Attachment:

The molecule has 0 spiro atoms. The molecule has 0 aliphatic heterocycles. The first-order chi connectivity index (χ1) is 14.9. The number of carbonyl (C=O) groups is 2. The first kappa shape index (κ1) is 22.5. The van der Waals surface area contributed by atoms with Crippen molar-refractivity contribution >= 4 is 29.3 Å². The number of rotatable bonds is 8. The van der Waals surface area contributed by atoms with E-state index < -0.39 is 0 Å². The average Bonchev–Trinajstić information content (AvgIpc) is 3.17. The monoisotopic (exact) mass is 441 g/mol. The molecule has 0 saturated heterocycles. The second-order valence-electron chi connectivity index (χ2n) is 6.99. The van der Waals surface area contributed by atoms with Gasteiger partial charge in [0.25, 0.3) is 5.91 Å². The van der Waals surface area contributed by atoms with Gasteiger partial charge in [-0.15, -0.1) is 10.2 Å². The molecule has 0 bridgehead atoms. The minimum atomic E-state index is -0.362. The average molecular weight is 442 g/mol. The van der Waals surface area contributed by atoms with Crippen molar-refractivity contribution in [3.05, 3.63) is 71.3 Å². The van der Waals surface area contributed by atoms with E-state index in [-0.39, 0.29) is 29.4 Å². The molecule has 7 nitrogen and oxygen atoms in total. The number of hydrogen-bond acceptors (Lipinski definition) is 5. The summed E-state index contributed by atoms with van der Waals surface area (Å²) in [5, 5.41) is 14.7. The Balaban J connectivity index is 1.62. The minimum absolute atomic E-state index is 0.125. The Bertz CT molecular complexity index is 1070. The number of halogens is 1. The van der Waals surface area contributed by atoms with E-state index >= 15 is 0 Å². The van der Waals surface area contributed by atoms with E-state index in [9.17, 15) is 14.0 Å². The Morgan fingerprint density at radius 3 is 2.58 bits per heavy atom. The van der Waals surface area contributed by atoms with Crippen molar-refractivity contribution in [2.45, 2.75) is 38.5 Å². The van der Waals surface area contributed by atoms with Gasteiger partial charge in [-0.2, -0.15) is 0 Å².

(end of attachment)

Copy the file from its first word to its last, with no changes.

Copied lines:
The molecule has 0 spiro atoms. The molecule has 0 aliphatic heterocycles. The first-order chi connectivity index (χ1) is 14.9. The number of carbonyl (C=O) groups is 2. The first kappa shape index (κ1) is 22.5. The van der Waals surface area contributed by atoms with Crippen molar-refractivity contribution >= 4 is 29.3 Å². The number of rotatable bonds is 8. The van der Waals surface area contributed by atoms with E-state index < -0.39 is 0 Å². The average Bonchev–Trinajstić information content (AvgIpc) is 3.17. The monoisotopic (exact) mass is 441 g/mol. The molecule has 0 saturated heterocycles. The second-order valence-electron chi connectivity index (χ2n) is 6.99. The van der Waals surface area contributed by atoms with Gasteiger partial charge in [0.25, 0.3) is 5.91 Å². The van der Waals surface area contributed by atoms with Gasteiger partial charge in [-0.15, -0.1) is 10.2 Å². The molecule has 0 bridgehead atoms. The minimum atomic E-state index is -0.362. The average molecular weight is 442 g/mol. The van der Waals surface area contributed by atoms with Crippen molar-refractivity contribution in [3.05, 3.63) is 71.3 Å². The van der Waals surface area contributed by atoms with E-state index in [-0.39, 0.29) is 29.4 Å². The molecule has 7 nitrogen and oxygen atoms in total. The number of hydrogen-bond acceptors (Lipinski definition) is 5. The summed E-state index contributed by atoms with van der Waals surface area (Å²) in [5, 5.41) is 14.7. The Balaban J connectivity index is 1.62. The minimum absolute atomic E-state index is 0.125. The Bertz CT molecular complexity index is 1070. The number of halogens is 1. The van der Waals surface area contributed by atoms with E-state index >= 15 is 0 Å². The van der Waals surface area contributed by atoms with E-state index in [9.17, 15) is 14.0 Å². The Morgan fingerprint density at radius 3 is 2.58 bits per heavy atom. The van der Waals surface area contributed by atoms with Crippen molar-refractivity contribution in [2.45, 2.75) is 38.5 Å². The van der Waals surface area contributed by atoms with Gasteiger partial charge in [-0.2, -0.15) is 0 Å².